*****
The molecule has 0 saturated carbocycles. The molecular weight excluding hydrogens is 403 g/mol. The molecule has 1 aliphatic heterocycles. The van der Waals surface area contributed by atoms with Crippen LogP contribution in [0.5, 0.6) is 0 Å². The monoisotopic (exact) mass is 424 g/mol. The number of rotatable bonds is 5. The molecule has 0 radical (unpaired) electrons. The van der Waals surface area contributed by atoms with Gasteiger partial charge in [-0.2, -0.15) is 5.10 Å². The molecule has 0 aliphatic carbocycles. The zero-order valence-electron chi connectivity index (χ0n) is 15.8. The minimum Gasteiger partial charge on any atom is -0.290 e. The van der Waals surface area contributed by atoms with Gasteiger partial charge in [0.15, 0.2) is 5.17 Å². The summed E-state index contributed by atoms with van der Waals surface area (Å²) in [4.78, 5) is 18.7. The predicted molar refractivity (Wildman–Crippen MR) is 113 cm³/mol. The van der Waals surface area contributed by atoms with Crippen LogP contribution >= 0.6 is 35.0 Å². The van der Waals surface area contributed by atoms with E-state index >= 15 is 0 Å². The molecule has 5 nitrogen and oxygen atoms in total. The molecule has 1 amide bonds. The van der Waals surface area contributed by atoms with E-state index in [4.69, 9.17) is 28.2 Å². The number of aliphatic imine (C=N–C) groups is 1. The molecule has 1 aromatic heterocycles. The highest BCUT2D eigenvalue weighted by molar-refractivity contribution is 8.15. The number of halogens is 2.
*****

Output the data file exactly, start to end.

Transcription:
The molecule has 0 saturated carbocycles. The molecular weight excluding hydrogens is 403 g/mol. The molecule has 1 aliphatic heterocycles. The van der Waals surface area contributed by atoms with Crippen LogP contribution in [0.5, 0.6) is 0 Å². The monoisotopic (exact) mass is 424 g/mol. The number of rotatable bonds is 5. The molecule has 0 radical (unpaired) electrons. The van der Waals surface area contributed by atoms with Gasteiger partial charge in [-0.2, -0.15) is 5.10 Å². The molecule has 0 aliphatic carbocycles. The zero-order valence-electron chi connectivity index (χ0n) is 15.8. The minimum Gasteiger partial charge on any atom is -0.290 e. The van der Waals surface area contributed by atoms with Gasteiger partial charge in [0.15, 0.2) is 5.17 Å². The summed E-state index contributed by atoms with van der Waals surface area (Å²) in [4.78, 5) is 18.7. The predicted molar refractivity (Wildman–Crippen MR) is 113 cm³/mol. The van der Waals surface area contributed by atoms with Crippen LogP contribution >= 0.6 is 35.0 Å². The van der Waals surface area contributed by atoms with E-state index >= 15 is 0 Å². The molecule has 5 nitrogen and oxygen atoms in total. The molecule has 1 amide bonds. The van der Waals surface area contributed by atoms with E-state index in [4.69, 9.17) is 28.2 Å². The number of aliphatic imine (C=N–C) groups is 1. The molecule has 1 aromatic heterocycles. The highest BCUT2D eigenvalue weighted by molar-refractivity contribution is 8.15. The number of halogens is 2.